We spent quite a bit of time and energy preparing to balance what we anticipated would be aggressive, hateful protests with the safety and celebration of everyone present. I can recall the relief of everyone at City Hall when, while there may have been protesters, all we saw was more people coming in to celebrate. It was a long evening that went into the early morning hours, and I remember story after story of people celebrating among friends and longtime advocates, many coming from what was once the Cambridge Lavender Alliance. As you may know, the Alliance was composed of gay and lesbian Cambridge residents who wanted to be seen for who they were in Cambridge. Many were involved in getting Cambridge to recognize benefits for same-sex partners, as without a marriage, health benefits could not be extended for civil or life partners. 

The overall experience, which went on for weeks, was one of sheer joy. It’s hard to articulate what it felt like: everywhere you turned was joy. You could feel it, you could hear it, and you could see it for weeks as people came to City Hall to get certificates and hold civil weddings. Everyone who was there or who served as a City Councilor benefited from the energy of joy overwhelming the community. 

The joy, determination, and decades worth of community organizing where people worked methodically and resiliently to be recognized as their full selves under Massachusetts law will continue to inspire me just as it has for the last 20 years. 


Public Health Updates

SCOTUS Maintains Access to Abortion Pill and Rejects Suit Against FDA

The U.S. Supreme Court delivered their unanimous decision rejecting the lawsuit challenging the FDA’s approach to regulating mifepristone. Mifepristone, approved by the FDA in 2000, is part of a two-drug regimen with misoprostol to medically induce an abortion either in a doctor’s office or at home; it is regularly proven to be incredibly safe. To increase access to patients, mifepristone is available to receive with a prescription through the mail without needing an in-person doctor’s visit. The challenge was brought by the Alliance for Hippocratic Medicine, a pro-life medical organization, arguing that the FDA’s approval of mifeprestone was not supported by adequate evidence. The unanimous Court opinion was delivered by Justice Brett Kavanaugh who wrote that “a plaintiff’s desire to make a drug less available for others does not establish standing to sue… [they] have not shown - and cannot show - that FDA’s actions will cause them to suffer any conscience injury.” In his opinion, Kavanaugh specified that doctors do not have a generalized right to sue because they don’t agree with a general government policy. For example, emergency room doctors wouldn’t be able to challenge the government’s decision to raise the speed limit on the grounds that the policy increased the number of car accidents.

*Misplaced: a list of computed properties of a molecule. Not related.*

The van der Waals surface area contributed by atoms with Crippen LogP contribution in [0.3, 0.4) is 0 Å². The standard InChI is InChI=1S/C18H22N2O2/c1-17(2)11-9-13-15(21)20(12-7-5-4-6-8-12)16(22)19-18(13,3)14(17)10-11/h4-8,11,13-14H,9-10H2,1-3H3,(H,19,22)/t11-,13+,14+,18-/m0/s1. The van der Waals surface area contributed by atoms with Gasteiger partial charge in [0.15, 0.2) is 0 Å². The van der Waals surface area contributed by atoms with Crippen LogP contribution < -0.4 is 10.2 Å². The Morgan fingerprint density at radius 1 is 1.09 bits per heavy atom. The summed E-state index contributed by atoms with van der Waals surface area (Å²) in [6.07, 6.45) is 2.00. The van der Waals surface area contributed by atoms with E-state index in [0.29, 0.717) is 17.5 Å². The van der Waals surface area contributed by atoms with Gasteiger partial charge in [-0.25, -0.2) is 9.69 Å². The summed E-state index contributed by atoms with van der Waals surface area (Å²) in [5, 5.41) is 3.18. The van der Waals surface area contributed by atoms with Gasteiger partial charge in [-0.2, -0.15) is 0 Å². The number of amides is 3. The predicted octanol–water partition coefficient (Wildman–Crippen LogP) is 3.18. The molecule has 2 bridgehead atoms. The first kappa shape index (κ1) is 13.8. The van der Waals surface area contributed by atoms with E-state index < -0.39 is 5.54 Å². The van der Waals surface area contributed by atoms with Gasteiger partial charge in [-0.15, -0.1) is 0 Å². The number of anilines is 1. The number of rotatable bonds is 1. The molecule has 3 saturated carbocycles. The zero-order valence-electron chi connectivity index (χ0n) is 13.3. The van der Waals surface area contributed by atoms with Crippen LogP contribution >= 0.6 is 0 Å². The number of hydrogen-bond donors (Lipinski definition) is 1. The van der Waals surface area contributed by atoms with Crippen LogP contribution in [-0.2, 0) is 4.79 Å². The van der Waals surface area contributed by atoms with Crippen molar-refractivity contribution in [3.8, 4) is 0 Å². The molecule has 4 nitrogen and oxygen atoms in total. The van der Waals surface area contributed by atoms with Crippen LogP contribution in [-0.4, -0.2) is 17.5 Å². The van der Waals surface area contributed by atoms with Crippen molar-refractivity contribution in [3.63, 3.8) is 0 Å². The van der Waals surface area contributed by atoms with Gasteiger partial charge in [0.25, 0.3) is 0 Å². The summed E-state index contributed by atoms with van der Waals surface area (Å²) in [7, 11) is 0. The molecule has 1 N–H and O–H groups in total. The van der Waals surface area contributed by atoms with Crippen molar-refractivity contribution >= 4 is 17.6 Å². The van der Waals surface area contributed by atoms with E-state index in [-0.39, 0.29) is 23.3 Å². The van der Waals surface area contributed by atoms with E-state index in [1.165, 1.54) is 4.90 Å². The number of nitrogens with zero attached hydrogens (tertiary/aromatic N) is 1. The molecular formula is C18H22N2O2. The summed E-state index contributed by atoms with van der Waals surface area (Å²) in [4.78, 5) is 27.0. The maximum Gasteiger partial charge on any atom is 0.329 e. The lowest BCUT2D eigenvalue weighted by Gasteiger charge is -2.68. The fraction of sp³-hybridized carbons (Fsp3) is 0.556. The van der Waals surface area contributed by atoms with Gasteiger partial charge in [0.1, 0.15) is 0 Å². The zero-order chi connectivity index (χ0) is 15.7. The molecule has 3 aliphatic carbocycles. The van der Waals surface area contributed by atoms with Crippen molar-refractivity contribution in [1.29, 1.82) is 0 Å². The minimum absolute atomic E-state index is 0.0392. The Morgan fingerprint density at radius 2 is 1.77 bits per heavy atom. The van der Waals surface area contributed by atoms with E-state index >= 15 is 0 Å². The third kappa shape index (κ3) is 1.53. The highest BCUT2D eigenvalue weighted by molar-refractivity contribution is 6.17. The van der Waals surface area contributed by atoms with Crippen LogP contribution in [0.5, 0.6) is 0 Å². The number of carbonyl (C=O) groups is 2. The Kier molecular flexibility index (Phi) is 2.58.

New MA Awareness Campaign Targets Crisis Pregnancy Centers

This week, state officials launched a new public awareness campaign that targets crisis pregnancy centers (CPCs), also known as anti-abortion centers or pregnancy resource centers. These facilities claim to offer legitimate reproductive health care but, in reality, are not licensed medical facilities and provide misleading information to deter patients from having an abortion. They are often faith-based organizations and are known to target marginalized populations, specifically people of color and young people who cannot afford to birth or raise a child. The campaign consists of advertisements in English and Spanish to inform the public about the full scope of reproductive care options and the dangers of crisis pregnancy centers’ deceptive practices. The ads are slated to run for many months to maximize its reach, using $1 million in funding from the 2023 state budget. Many Massachusetts legislators including Senators Friedman and Rausch and Representatives Balser, Decker, and Vitolo showed their support for reproductive health care alongside HHS Secretary Kate Walsh at Monday’s press conference. This campaign arrives nearly two years after the U.S. Supreme Court overturned Roe v. Wade and many anti-abortion activists have advocated for a national abortion ban. This campaign aims to save lives through awareness and become a model for other states across the country to protect access to unbiased reproductive care. You can view a map of CPCs around the country here.